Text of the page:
March 11, 2022
Photos by Geoffrey Smith II
Fans attending the Sparks show on a recent Saturday at The Warfield had a lot to be excited about. Some arriving for the sold-out show had been fans since the band’s first album in 1971; some came on board during the band’s Italo-disco inspired late ‘70s / early ‘80s output; some became enamored with the band’s new wave mid 80s material, and some are recent additions to the fanbase – either from their less traditional recent work or from having seen the Edgar Wright documentary on the band released just last year.
The first lyrics vocalist Russell Mael sang were, “So, may we start?,” which isn’t merely the opening song of the film Annette, which the two Mael brothers wrote, but also felt like a sarcastic way of addressing audience members still finding their seats and getting drinks after the Mael brothers and the rest of Sparks took the stage. In other words, classic Sparks.
To drive the point home, Sparks continued into the set by playing the title track from the 1982 album Angst In My Pants. The song tells the story of never being satisfied, whether you are learning to tie knots or taking Dramamine out on your yacht, culminating with the repeated refrain, “I’ve got angst in my pants.” Despite the song being about being permanently empty, the song felt like the true triumphant start of the set.
What followed was a career-defining set in the truest sense of the phrase. It would be easy to say it was so simply because they played material spanning from their very first single, “Wonder Girl,” to songs from their most recent album and the film Annette, but I say that because of the choice of songs in the set: if you like their ‘70s material, they have you covered. Lean more towards their ‘80s output? Don’t worry. Did you become a fan of the band since the new Millennium? Boy, will they play the songs you’ll want to see them play.
From having such a long career with albums that span multiple genres and shifts in tone, you would think that the set might have then been messy in some parts, but on the contrary, there wasn’t a single song that felt out of place. Russell commanded the crowd in a black jacket and baggy yellow pants, and trust me when I say that his voice hasn’t aged a day: he’s able to hit the same highs during “Under The Table With Her” and “This Town Ain’t Big Enough For Both Of Us” that he was able to nearly 50 years ago. And Ron was, well, Ron – sitting composed and stiff for the majority of the show, occasionally standing from his keyboard to either provide vocals or, during the climax of “The Number One Song In Heaven,” doing his own unique brand of dancing around the front of the stage, giving Russell a run for his money as to which Mael brother has the best dance moves.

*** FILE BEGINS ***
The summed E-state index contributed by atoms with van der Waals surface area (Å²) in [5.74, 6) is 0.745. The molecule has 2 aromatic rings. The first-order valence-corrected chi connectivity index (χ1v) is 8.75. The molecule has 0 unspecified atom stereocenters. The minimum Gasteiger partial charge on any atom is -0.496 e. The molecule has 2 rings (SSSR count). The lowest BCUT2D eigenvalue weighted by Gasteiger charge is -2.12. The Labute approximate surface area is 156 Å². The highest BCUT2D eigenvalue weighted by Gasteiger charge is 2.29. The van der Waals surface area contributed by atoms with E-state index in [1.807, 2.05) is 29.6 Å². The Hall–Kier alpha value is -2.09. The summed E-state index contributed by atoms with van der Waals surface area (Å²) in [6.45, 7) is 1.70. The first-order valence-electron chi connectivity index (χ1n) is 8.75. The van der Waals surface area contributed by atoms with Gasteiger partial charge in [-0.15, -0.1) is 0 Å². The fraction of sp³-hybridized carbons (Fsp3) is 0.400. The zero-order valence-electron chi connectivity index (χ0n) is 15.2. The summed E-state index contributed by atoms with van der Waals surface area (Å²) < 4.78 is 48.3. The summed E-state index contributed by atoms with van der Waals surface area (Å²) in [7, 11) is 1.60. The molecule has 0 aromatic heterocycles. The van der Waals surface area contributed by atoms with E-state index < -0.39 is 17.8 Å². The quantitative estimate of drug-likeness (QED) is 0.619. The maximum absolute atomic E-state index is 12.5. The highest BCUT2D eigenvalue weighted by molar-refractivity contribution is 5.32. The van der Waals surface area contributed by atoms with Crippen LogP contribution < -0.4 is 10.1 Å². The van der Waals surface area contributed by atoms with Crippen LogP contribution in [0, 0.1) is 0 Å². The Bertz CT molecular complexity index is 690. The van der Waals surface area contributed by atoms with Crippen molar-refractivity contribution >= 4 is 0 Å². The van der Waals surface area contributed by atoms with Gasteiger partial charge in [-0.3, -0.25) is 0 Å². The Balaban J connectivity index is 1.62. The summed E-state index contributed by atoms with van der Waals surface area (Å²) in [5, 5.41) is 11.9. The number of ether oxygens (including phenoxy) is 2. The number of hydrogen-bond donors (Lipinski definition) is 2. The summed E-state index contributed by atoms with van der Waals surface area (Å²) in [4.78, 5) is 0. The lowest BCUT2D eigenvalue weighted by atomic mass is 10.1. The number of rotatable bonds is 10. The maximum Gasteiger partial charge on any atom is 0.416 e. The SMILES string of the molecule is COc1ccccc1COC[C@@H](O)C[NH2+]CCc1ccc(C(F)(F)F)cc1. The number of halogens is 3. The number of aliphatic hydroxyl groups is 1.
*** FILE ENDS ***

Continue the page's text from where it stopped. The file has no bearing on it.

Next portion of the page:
The highlights of the show for me were the two songs that they performed from the often-overlooked 1986 album Music That You Can Dance To, performing both the title track and “Shopping Mall Of Love,” the latter of which saw Ron taking lead vocal duties. Both songs haven’t been played live since they performed the album once in full in 2008, and maybe it’s because of the songs being such surprises that they ended up getting some of the biggest reactions from the crowd, with over half of the audience getting up from their seats and, well, dancing to “Music That You Can Dance To.” It made me feel like I need to go back and revisit that album.
With the recent Sparks renaissance, interest in the band is at an all-time high, with Annette and the Edgar Wright-directed documentary The Sparks Brothers helping to push the band further into the spotlight than they’ve ever been before. I feel that the time has finally come for Russell and Ron Mael to get to sing “My Way.”
Here’s more photos of Sparks by Geoffrey Smith II:
Setlist: So May We Start/Angst in My Pants/Tips for Teen/Under the Table With Her/Get in the Swing/I Married Myself/I Predict/Wonder Girl/Stravinsky’s Only Hit/Shopping Mall of Love/Johnny Delusional/We Love Each Other So Much/Edith Piaf (Said It Better Than Me)/Lawnmower/Music That You Can Dance To/The Rhythm Thief/Never Turn Your Back on Mother Earth/When Do I Get to Sing “My Way”/My Baby’s Taking Me Home/The Number One Song in Heaven/This Town Ain’t Big Enough for Both of Us/Amateur Hour//Suburban Homeboy/All That